Donald Trump’s threat to add 25% tariffs on all Chinese imports is this morning sending Shanghai equities down 6%, S&P 500 futures down 1.7% and Brent crude down 2.1% to $69.4/bl. Over the past year oil and equities have followed each other more or less hand in hand. Brent crude has however traded down close to 9% since its peak on 25 April while the S&P 500 has ticked higher to new all-time highs.
A 31 m bl crude inventory increase in the US since 18 March versus a 5 year normal increase of 15.4 m bl has taken its toll on both WTI and Brent crude. This above normal increase is however easily explained by a 2.2% below normal (5yr average) US refinery utilization rate over the past 7 weeks (since 18 March). This has led to 20 m bl reduced refinery crude processing over those 7 weeks. US crude inventories are actually less above the 5 year average now than they were at the start of the year: 11 m bl now vs 35 m bl above 5yr at the start of the year. US crude, gasoline and mid-dist stocks are right at the 5yr average.
The oil market did get a kick up to $75.6/bl when Donald Trump’s “zero waivers” was announced. Rising US crude stocks (easily explained) has however taken some of the air out of crude prices sending them lower with market placing little concern on Iran and Venezuela with respect to added price.
Oil is selling down this morning with some good reason due to the risk of an escalating trade war between the US and China, but the rise in US crude stocks we have seen since mid-March is not a good reason. This will be reversed as US refineries eventually shifts from below normal utilization to instead above normal utilization.
Now John Bolton (US security advisor) is adding battleship diplomacy to the equation: First maximum financial pressure and distress towards Iran and then he push a gun into their face. The US is now sending the USS Abraham Lincoln carrier strike group to the Gulf. It does however look like this was decided for quite some time ago and that it had the Gulf as a destination on April 1 when it left Virginia in the US. It looks like the presence of aircraft carrier in the US is more about restoring US military presence to normal levels rather than an escalation.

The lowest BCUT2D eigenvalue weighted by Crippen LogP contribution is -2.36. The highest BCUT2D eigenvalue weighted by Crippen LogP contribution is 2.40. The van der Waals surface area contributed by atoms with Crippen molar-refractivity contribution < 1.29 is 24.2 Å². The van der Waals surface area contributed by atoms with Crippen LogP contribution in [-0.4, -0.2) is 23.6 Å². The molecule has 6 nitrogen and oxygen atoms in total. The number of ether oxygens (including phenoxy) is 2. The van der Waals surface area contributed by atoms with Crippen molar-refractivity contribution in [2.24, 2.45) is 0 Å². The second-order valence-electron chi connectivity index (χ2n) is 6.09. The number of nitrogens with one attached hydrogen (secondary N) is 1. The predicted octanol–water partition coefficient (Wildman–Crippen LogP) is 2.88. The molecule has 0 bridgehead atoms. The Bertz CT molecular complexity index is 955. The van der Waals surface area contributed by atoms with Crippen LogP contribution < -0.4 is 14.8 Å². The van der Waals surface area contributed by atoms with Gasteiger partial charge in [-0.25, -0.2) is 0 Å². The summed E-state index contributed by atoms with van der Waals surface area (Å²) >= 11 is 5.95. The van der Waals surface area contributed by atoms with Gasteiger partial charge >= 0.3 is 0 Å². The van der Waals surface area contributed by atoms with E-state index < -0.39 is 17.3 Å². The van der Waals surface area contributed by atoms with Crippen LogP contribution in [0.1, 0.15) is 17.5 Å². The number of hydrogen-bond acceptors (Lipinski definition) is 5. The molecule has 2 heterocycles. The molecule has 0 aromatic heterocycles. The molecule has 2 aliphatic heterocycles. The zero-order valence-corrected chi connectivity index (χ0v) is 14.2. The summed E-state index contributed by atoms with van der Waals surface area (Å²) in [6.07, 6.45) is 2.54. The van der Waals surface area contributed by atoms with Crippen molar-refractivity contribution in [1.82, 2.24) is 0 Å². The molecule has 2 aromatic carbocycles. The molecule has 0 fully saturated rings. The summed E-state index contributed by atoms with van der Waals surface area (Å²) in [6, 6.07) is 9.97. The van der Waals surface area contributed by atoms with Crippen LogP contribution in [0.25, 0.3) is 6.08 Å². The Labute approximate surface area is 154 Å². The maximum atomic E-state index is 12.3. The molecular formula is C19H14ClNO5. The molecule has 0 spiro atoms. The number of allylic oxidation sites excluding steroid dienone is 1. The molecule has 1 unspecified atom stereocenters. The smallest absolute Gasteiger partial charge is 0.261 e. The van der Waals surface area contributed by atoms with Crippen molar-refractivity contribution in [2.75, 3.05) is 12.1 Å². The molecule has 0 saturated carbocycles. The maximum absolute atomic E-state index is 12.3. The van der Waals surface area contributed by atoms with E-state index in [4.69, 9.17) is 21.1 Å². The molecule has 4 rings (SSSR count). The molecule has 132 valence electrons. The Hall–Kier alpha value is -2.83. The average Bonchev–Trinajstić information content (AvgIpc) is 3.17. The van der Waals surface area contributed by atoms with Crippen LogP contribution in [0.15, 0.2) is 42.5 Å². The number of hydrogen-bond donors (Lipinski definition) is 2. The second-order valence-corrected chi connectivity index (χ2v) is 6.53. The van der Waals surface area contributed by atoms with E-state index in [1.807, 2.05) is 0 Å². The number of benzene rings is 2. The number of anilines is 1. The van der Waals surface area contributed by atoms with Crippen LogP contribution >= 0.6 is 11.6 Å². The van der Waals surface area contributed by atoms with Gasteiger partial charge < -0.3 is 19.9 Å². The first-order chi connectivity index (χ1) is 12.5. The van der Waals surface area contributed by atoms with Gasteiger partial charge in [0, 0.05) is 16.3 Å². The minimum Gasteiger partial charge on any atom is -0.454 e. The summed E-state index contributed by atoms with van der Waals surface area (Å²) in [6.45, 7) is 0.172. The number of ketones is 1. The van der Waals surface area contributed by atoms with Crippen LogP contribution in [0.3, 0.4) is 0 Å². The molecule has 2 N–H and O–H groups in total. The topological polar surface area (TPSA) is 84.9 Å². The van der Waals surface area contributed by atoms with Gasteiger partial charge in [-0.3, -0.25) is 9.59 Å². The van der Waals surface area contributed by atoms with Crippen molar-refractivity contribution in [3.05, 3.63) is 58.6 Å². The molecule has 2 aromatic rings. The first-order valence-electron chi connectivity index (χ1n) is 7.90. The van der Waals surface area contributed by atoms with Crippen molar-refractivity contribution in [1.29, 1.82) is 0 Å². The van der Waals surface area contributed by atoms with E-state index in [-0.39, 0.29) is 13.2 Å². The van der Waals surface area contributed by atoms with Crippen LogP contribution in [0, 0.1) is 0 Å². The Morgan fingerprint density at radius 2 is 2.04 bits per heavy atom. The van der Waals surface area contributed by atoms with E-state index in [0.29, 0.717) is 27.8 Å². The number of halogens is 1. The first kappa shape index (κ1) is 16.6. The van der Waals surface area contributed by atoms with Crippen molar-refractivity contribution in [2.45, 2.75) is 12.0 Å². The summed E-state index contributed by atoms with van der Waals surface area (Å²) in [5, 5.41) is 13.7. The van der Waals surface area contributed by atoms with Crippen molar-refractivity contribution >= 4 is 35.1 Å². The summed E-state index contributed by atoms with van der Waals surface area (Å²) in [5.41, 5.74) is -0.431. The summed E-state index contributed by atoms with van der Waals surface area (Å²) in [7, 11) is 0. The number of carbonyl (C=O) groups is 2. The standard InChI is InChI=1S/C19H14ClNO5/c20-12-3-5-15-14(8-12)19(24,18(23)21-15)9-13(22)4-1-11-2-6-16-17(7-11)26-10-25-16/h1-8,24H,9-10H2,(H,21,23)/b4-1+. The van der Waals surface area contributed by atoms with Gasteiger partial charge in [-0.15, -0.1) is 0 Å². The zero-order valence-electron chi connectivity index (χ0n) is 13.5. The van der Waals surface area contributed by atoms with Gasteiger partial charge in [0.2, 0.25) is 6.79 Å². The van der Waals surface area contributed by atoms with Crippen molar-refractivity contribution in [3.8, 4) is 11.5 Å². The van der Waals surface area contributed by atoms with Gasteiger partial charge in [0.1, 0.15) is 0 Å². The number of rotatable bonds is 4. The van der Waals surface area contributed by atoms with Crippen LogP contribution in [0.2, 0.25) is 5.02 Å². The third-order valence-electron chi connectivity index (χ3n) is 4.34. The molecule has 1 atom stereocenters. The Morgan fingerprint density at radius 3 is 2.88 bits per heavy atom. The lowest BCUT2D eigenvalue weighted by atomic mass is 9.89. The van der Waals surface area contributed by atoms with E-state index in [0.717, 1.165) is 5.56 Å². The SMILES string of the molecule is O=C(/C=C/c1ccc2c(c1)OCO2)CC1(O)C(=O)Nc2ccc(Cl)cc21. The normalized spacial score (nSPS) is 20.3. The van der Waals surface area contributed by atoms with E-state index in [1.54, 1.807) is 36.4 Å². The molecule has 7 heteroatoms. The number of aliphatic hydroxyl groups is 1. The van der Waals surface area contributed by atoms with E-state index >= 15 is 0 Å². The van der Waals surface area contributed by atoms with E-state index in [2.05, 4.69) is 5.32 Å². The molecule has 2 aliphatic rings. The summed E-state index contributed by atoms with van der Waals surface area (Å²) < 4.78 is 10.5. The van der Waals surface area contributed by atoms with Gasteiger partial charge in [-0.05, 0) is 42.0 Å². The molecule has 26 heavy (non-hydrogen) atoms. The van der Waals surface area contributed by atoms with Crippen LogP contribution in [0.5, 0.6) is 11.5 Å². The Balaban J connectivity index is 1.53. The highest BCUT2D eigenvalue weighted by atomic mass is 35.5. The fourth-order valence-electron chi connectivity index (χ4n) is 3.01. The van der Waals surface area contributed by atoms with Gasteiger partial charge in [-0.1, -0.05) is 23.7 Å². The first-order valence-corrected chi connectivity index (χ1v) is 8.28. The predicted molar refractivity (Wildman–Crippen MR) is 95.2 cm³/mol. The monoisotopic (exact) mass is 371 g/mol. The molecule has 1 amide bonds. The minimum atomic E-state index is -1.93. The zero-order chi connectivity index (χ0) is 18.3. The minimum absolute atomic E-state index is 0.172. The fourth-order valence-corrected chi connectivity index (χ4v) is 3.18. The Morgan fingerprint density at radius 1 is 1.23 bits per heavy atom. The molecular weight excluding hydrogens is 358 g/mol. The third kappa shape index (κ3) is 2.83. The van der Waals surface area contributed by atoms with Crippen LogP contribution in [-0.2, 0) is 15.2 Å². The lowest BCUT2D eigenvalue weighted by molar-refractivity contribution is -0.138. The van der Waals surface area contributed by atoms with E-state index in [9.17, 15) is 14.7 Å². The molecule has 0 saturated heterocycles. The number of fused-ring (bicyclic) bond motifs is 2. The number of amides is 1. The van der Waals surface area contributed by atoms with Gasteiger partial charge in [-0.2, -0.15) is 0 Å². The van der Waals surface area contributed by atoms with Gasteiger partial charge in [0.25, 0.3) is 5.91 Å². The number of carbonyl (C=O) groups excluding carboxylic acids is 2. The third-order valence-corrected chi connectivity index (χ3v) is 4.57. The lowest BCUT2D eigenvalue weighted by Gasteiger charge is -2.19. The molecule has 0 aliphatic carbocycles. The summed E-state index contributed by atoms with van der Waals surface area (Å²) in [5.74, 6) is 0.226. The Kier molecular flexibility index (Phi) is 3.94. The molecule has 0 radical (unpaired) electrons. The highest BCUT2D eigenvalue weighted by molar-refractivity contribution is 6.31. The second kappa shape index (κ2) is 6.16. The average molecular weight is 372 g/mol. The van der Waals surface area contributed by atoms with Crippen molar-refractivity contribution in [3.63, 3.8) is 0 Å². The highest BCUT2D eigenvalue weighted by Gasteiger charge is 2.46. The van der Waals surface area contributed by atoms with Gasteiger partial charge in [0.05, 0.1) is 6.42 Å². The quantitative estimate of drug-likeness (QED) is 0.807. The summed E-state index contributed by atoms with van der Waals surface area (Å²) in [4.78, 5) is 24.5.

What is rare is however that US security advisor John Bolton is communicating this instead of the Pentagon. He is delivering this as a political decision and move directly linked to US policy linked to Iran and that it is a response to escalating risks in Iran.
John Bolton is a long time Iran hawk and has earlier stated (before White House position) that the only way to stop Iran getting a nuclear weapon is by bombing Iran.
It does look like John Bolton has the initiative with respect to the US policy towards Iran. The positioning of USS Abraham Lincoln in the Gulf may not be a pure military escalation but the message from John Bolton accompanied by it is very uncomfortable.
If this was all about getting pressuring Iran for necessary concessions on the nuclear issues this would not be so bad. Demands from the US on this issue is however not very visible. What are the demands towards Iran on the nuclear issue? European countries have asked for clarity on this issue earlier on in total confusion of what the US is really demanding.
The real uncomfortable sense here is that John Bolton is not after an Iranian nuclear concession but is instead after a regime change. The booming US crude and liquids production has placed the US in a much stronger position to be hard handed towards its political adversaries in for example the Middle East.
A man with a moustache is placing a gun directly into the face of Iran while financially pushing the regime into the corner and the oil market participants should be concerned. Add a price premium. But how much is hard to quantify before it really happens.
Ch1: US crude stocks are up 31 m bl since 18 March vs 5yr normal increase of 15.4 m bl. US crude stocks are now however less above the 5yr normal than they were at the start of the year.
Ch2: US crude, gasoline and middle distillate stocks are slightly higher since its low of 811 m bl but it is at the 5yr average
Ch3: US refinery utilization since 18 March was 2.2% below the 5yr normal. That equates to some 20 m bl less crude processing and is a good explanation for why US crude stocks have risen some 16 m bl more than normal over that period.